Who Needs Girls Gone Wild?

CHARLOTTE, N.C.–In four years of college (in Florida no less), I had exactly one spring break worth remembering. As a result of being broke, or perhaps it was just my pathetic social life, I always opted to stick around campus, where the ballpark offered all the entertainment I needed.

Isn’t it funny how some things stay the same? Schools across the country take a week off this time of year, which offers a good opportunity to catch some rare matchups. So I headed south to Charlotte where Miami’s Florida Christian High was playing in a two-day tournament. Florida Christian senior outfielder Denny Almonte has been the talk of scouting circles this spring in the Sunshine State. Outside of Tampa’s Nevin Griffith (who was up to 96 mph last night with an 82 mph slider in his rematch with preseason All-America slugger Mike Burgess), Almonte has perhaps made the most significant climb up draft boards among Florida preps.

A switch-hitting center fielder who transferred from Miami Senior high prior to this year, Almonte ranked No. 46 among high school seniors in the preseason Premium, but some scouts in Florida believe he could be drafted as high as the supplemental round.

He’s long, rangy, wiry and oozes athleticism. But the team that bites on him in the top 50 picks is relying heavily on projection, as Almonte showed last night.

His first swing during batting practice was an ominous sign, as he broke his wood bat. He showed good bat speed otherwise and sprayed a few line drives during BP. He drove in a run with a sacrifice fly and also walked during the game, a Florida Christian 5-3 win over Charlotte Christian.

Almonte’s swing has some holes. From the left side, he pulled off the ball, and from both sides of the plate, Almonte’s unorthodox trigger makes it difficult for him to keep the bat head in the hitting zone for an extended period of time.

He made a nifty shoestring catch in the outfield in the first inning, doubling up a runner at first base with an impressive throw on the run. But in the seventh, he charged in on a line-drive, misplayed it, and barely jogged after it as it rolled toward the center-field fence for a three-base error.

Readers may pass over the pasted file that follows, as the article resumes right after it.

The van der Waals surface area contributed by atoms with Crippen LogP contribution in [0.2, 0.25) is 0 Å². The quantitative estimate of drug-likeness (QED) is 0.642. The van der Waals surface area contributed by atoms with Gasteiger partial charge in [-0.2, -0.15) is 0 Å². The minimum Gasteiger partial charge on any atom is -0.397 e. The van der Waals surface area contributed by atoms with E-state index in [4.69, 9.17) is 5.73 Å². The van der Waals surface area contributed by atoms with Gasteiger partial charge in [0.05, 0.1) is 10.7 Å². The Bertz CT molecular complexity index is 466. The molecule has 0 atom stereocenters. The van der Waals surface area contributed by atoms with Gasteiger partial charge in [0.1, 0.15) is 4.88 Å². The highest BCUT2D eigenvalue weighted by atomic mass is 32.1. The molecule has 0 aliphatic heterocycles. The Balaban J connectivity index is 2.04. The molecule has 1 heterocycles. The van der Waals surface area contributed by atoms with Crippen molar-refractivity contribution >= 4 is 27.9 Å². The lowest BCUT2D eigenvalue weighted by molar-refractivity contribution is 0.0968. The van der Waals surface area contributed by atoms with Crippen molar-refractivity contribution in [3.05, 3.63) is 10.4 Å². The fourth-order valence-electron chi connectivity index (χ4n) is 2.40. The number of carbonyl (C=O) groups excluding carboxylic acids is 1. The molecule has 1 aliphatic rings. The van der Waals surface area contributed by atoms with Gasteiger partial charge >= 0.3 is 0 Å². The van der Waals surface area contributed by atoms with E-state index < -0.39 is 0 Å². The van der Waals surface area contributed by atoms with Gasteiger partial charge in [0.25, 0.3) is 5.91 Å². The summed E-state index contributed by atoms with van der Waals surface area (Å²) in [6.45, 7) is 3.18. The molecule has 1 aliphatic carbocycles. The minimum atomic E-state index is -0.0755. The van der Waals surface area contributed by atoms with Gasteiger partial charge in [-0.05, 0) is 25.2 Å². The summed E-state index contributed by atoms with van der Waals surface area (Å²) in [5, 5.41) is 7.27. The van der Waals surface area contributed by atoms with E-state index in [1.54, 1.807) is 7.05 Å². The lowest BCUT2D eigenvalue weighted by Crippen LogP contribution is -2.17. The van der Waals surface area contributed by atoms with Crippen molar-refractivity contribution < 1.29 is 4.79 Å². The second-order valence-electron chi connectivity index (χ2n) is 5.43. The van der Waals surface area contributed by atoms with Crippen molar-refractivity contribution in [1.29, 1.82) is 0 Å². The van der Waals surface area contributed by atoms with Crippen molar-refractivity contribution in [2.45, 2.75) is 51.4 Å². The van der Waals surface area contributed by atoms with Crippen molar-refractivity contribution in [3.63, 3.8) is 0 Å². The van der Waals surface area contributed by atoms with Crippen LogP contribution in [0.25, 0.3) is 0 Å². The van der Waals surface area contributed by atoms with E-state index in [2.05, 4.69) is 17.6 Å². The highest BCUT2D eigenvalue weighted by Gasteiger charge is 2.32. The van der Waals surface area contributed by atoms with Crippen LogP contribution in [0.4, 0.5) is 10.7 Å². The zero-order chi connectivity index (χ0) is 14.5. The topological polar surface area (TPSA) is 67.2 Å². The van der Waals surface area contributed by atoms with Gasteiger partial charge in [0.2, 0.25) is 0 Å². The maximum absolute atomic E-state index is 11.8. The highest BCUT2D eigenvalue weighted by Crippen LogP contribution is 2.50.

“I think he’s a little frustrated,” said Almonte’s coach, Ernie Padron, who mentioned that his cleanup hitter hasn’t felt well during the trip. “Always having the microscope on you when you’re 17 years old isn’t easy. There’s just been so much attention on him every step, every swing he takes. I’ve told him just to go out there and play and have fun.”

Almonte was batting .418 with seven home runs, 20 RBIs and 14 stolen bases, and Padron’s teams always play the best competition in South Florida, so clearly he has performed much better than he did during this limited look. He shows some ability to command the strike zone, as well as adequate pitch recognition. But ultimately, his stock lies in his upside.

“I’ve learned, you just don’t walk away from athletes like this,” said a scout with a National League team in attendance. “He showed what he could do on that play in the first inning, and you have to appreciate his overall athleticism.”

I’d put my money (such as it is) on Almonte being drafted in the second- to fourth-round range.

Happy spring breaking to all of those partaking.

• There were a handful of underclassmen in Tuesday night’s contest who showed some pro or at least Division-I college potential. Florida Christian junior right fielder David Villasuso smoked an 86 mph fastball into the street beyond left field for his 11th home run of the season. A righthanded hitter with below-average speed and a plus arm, Villasuso has benefited from hitting in front of Almonte in the Patriots batting order, and is also getting attention from colleges. He has above-average bat speed and repeats his short, compact swing well.

How’s that 2010 follow list looking? Charlotte Christian second baseman Trey Laney is just a freshman, but is a tough player with a fair swing and good actions in the infield. Prospects Plus subscribers can read more on the underclassmen there.

• Senior righthander Nevin Griffith’s first outing against senior slugger Mike Burgess got lots of national hype, and Griffith was again sharp Tuesday in a rematch with Burgess and Hillsborough High at Griffith’s Middleton High. He touched 96 mph with his fastball, and leaned heavily on a low-80s slider that has developed into a legitimate strikeout offering. “He rang the bell once again,” said a scout with an American League team that was among more than 30 scouts at the game. “I believe he even broke Burgess’ bat, and he was swinging metal. He’s got power (stuff).”

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